“The deceased are full of corona viruses” – Science

Covid 19 sufferers pose a health risk not only to doctors and nurses. They also pose a risk after death.

“Those who were highly contagious before death are still infectious after they have died,” says Aurel Perren, director of the Institute of Pathology at the University of Bern. However, since no one knows how long this will be the case for those who died from Covid-19, he and his colleagues would have to be careful when performing their autopsy.

For the protective alignment, this means: “With the FFP3 mask, protective goggles or protective mask, suit and gloves, it corresponds exactly to the one that doctors and nurses wear during the smear in suspected corona cases or in the care of hospitalized Covid 19 sufferers,” said the doctor Expert.

Fear of infection through the air

The pathologists also exercise particular caution when performing the autopsy itself: it is carried out in special rooms of biosafety level 2 (BSL 2), which are separated from the outside world by, for example, locks. Usually these are used for the sectioning of corpses with hepatitis C or HIV, which are also contagious after death. The material used is specially disposed of in biohazard bags.

Unlike normal autopsy of corona dead people, water must not run, explains Perren. This is to prevent that when the body is cut open, infectious virus particles are released, which can dock onto the aerosols generated by the water jet – tiny droplets that float through the room – and spread through the air. There are indications that this is possible. Researchers at the Institute for Environmental Medicine (IEM) at Munich’s Helmholtz Center are currently investigating whether and to what extent, as Spiegel.de writes.

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No removal of organ packages

Also in the pathology of the University Hospital Basel (USB), where most of the Covid 19 victims in Switzerland have been autopsied with twelve autopsies, special safety precautions apply: “Instead of taking whole organ packages out of the bodies as usual and then examining them, autopsying them the organs with the exception of the lungs in the body, “explains Alexandar Tzankov, Head of Histopathology and Autopsy at the USB.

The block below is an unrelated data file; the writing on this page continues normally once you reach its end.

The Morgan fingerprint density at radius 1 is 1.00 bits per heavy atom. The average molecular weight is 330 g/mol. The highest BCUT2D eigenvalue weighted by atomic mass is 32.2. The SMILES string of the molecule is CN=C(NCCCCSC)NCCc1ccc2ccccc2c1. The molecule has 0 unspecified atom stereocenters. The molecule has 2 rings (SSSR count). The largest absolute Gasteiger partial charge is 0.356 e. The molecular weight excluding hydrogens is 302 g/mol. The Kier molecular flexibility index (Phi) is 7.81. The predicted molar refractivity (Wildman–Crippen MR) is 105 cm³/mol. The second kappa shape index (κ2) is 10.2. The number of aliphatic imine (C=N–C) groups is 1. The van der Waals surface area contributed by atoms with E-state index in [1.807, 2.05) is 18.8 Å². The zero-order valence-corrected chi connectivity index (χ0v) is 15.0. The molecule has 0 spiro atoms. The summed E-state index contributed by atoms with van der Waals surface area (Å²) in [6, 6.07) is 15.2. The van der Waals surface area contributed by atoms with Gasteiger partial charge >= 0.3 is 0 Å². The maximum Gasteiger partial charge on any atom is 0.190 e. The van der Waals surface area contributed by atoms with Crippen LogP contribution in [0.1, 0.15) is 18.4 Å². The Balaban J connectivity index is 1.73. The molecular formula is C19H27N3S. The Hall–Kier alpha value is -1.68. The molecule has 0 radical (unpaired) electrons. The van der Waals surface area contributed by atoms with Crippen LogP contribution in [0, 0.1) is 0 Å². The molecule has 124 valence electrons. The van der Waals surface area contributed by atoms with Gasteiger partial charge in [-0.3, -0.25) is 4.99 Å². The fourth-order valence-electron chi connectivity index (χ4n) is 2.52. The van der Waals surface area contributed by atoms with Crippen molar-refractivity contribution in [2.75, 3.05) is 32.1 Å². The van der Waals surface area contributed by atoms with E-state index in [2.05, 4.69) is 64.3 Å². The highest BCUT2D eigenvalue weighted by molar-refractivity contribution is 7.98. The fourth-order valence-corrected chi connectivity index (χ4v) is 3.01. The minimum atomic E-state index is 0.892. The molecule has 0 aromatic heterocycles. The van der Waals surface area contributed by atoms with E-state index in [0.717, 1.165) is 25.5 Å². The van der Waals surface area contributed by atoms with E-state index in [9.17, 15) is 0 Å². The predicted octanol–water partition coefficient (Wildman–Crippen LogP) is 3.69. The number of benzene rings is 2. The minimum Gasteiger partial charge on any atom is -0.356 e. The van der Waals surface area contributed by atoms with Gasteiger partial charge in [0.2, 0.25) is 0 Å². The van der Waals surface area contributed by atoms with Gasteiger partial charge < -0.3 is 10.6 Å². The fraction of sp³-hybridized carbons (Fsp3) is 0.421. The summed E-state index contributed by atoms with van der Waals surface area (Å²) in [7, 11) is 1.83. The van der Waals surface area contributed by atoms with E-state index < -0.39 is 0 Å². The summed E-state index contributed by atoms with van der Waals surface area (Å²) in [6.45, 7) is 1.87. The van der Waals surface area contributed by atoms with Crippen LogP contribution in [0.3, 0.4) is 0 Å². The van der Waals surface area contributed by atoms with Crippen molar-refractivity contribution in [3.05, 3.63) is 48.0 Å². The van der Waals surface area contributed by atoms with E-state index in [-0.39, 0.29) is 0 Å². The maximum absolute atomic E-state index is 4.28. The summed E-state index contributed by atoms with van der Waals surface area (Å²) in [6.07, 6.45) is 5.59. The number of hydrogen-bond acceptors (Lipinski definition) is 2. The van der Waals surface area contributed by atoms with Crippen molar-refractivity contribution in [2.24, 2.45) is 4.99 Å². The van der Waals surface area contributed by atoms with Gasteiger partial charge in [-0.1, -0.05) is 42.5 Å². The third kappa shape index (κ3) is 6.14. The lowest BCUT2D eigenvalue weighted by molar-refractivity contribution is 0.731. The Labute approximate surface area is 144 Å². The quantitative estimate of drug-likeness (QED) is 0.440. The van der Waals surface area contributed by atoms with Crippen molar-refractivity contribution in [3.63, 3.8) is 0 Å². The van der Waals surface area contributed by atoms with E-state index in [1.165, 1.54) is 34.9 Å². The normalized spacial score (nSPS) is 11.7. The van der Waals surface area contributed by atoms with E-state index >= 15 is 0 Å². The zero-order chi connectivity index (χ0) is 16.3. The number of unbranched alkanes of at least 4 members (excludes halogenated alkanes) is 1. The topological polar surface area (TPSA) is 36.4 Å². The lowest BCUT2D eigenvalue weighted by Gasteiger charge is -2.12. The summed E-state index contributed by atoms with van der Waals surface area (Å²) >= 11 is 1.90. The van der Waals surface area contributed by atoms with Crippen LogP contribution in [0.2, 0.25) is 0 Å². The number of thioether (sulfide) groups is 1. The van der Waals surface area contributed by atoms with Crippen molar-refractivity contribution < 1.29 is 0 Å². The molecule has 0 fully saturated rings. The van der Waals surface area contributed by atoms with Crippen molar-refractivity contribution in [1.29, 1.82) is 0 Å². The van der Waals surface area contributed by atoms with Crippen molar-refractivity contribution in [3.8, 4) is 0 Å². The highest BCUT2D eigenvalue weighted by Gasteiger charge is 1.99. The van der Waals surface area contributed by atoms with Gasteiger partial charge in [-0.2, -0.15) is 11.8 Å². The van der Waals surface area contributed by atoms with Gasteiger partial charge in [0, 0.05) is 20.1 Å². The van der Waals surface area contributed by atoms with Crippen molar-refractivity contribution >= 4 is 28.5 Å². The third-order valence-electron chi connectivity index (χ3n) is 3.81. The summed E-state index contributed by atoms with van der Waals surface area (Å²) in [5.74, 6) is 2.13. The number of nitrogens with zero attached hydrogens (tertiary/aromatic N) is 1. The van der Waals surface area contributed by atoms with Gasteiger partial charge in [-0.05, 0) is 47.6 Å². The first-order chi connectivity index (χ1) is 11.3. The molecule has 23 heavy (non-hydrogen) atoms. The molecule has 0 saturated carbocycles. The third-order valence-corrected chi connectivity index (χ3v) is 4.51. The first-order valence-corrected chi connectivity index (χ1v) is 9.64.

This autopsy in corpore method is intended to prevent pathologists from coming into contact with more blood and body fluids than is absolutely necessary. “After the last breath, these secretions, which can drip and splash, pose the greatest risk of infection,” says Tzankov. He cannot say how long this lasts for Sars-CoV-2, “for that you would first have to at least specifically infect animals, which will not happen”. But hepatitis C, for example, knows “that the infectivity decreases drastically three hours after death and tends to zero 24 hours afterwards.”

Previous illnesses and causes of death

The effort of the pathologists pays off: The experts were able to gain knowledge that could be important for science in the fight against the coronavirus. Tzankov’s team was able to show that the twelve autopsied Covid-19 deceased (2 women and 10 men between 56 and 96 years) all suffered from arterial hypertension; In contrast, 82 percent had taken antihypertensives from the group of sartans or ACE inhibitors. 82 percent were very overweight. 40 percent of the deceased had smoked. 35 percent had diabetes and 15 percent had cancer. In addition, blood group A was significantly over-represented. A lot fits the findings of epidemiological studies.

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“With one exception, all of the deceased were full of viruses,” said the pathologist. Only one woman had been completely eliminated when she died. “This shows that Sars-CoV-2 triggers a cascade of body responses that ultimately lead to death rather than direct viral damage to the lung cells.”

Another finding: “Surprisingly, the deceased showed signs of pneumonia,” reports Tzankov. Rather, the histological examinations indicated “that the blood circulation in the lungs – the so-called microcirculation – and the gas exchange membranes are clearly disturbed.” The pathologist suspects that this could explain why Covid 19 patients who are seriously ill despite ventilation are so difficult to rescue.

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